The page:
Head of New Jersey Charter School Office Steps Down

After less than a year on the job, Carly Bolger leaves for position in Chicago

Credit: Mary Harold
carly bolger
New Jersey’s charter school director, on the job for less than a dozen months, will be stepping down at the end of this year to take a new job in Chicago public schools.

Carly Bolger, director of the state Department of Education’s charter school office, said her decision was “100 percent personal,” since she is moving because of a relationship in Chicago. Finding the right job as director of Chicago’s New Schools Office helped determine the timing, she said.

“My time here has been an incredible experience,” she said yesterday. “I have worked with great people and created a great team, and I think really charted the course for where New Jersey is heading with charter schools.”

Brought on board by acting commissioner Chris Cerf 10 months ago, Bolger oversaw the state’s charter school office through maybe the movement’s most tumultuous time since the experimental schools first launched in New Jersey 15 years ago.

Gov. Chris Christie has pressed for the expansion of charter schools and led the way for more than 20 new schools to be approved in the past year. Cerf has also sought to step up the state’s oversight and doubled the size of the charter office to 11 people, including Bolger.

But the controversy over charters has been fiery, especially from suburban districts that haven’t welcomed the schools into their communities and have argued that state oversight is inadequate. Several legislative bills remain pending that would significantly tighten restrictions on charters.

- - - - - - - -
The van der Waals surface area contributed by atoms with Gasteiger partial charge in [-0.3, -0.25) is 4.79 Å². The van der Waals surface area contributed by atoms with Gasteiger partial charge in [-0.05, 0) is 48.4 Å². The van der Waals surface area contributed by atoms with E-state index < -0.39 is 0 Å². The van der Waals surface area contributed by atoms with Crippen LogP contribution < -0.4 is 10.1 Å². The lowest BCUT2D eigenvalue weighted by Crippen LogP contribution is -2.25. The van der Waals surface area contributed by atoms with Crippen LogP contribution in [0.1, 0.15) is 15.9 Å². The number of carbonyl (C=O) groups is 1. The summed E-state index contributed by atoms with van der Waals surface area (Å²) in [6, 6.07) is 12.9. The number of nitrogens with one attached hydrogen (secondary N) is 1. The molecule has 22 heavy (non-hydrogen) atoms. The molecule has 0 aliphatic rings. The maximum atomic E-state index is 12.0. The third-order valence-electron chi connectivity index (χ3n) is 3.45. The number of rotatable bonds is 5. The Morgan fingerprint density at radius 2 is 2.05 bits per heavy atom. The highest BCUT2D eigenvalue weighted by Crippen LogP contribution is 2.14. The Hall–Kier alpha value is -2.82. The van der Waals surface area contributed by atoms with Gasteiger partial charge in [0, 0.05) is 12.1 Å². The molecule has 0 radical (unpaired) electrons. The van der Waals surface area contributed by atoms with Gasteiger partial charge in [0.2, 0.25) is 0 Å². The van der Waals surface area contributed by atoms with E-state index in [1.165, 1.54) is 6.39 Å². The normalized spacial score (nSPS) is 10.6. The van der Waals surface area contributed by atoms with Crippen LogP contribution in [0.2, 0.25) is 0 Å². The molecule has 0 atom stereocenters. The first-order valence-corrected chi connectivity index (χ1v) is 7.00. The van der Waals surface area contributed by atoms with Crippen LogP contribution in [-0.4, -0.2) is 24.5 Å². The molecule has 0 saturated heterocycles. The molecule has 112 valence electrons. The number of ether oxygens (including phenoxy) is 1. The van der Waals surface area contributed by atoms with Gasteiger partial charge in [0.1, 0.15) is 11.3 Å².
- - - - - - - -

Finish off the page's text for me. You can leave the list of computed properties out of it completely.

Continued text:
“The level of the debate is justified, given the importance of the issue,” Bolger said yesterday in an interview.

She added, “In New Jersey, more than other places, the tone of the debate has gotten beyond the real issues. Personally, I would like to see it return to the quality of the schools.”

Bolger said she would remain through the end of the calendar year, and also assist in the sometimes controversial review of charter applications. The department over the past year has been criticized for using outside reviewers, whom it has refused to identify but turned out to be largely charter school leaders and advocates.

Charter advocates were not fans of the latest process, either, calling it a vague and poorly designed system that led to just four of more than 50 applications being approved in the latest round. A report by the Washington-based Center for Education Reform yesterday slammed the application process for what it called its lack of transparency and objectivity.

Outside reviewers from around the country will be part of the current application process as well, Bolger said, but the names will be released after the process is finished. The reviewers also will not be paid this time, officials said.

Cerf said in a statement that he was sorry to see Bolger leave, and his office said a search has begun for her replacement.

“While we are sad to see Carly go as she embarks on the next stage of her career, we are grateful for the work she has done not only to develop the systems we now have in place, but also to build capacity in the charter school office to implement these systems in the future,” Cerf said in a statement.

“Carly has assembled a top-notch team of 10 outstanding individuals who will continue the important work of ensuring that every child in New Jersey has great educational options available to them.”

The head of the state’s charter schools association also had praise for Bolger.

“Her work has helped usher in a new era of quality authorizing by creating a rigorous approval process,” said Carlos Perez, executive director of the association. “She has provided a strong foundation for developing much-needed quality public schools to serve our most disadvantaged students.”

Editor’s note: The initial version of the story mistakenly reported that Carly Bolger announced her departure in a “tumultuous press conference.” That is not true, and Bolger’s quotes were from an interview that was not tumultuous at all. There was a mix-up in the wording, and we regret the error.”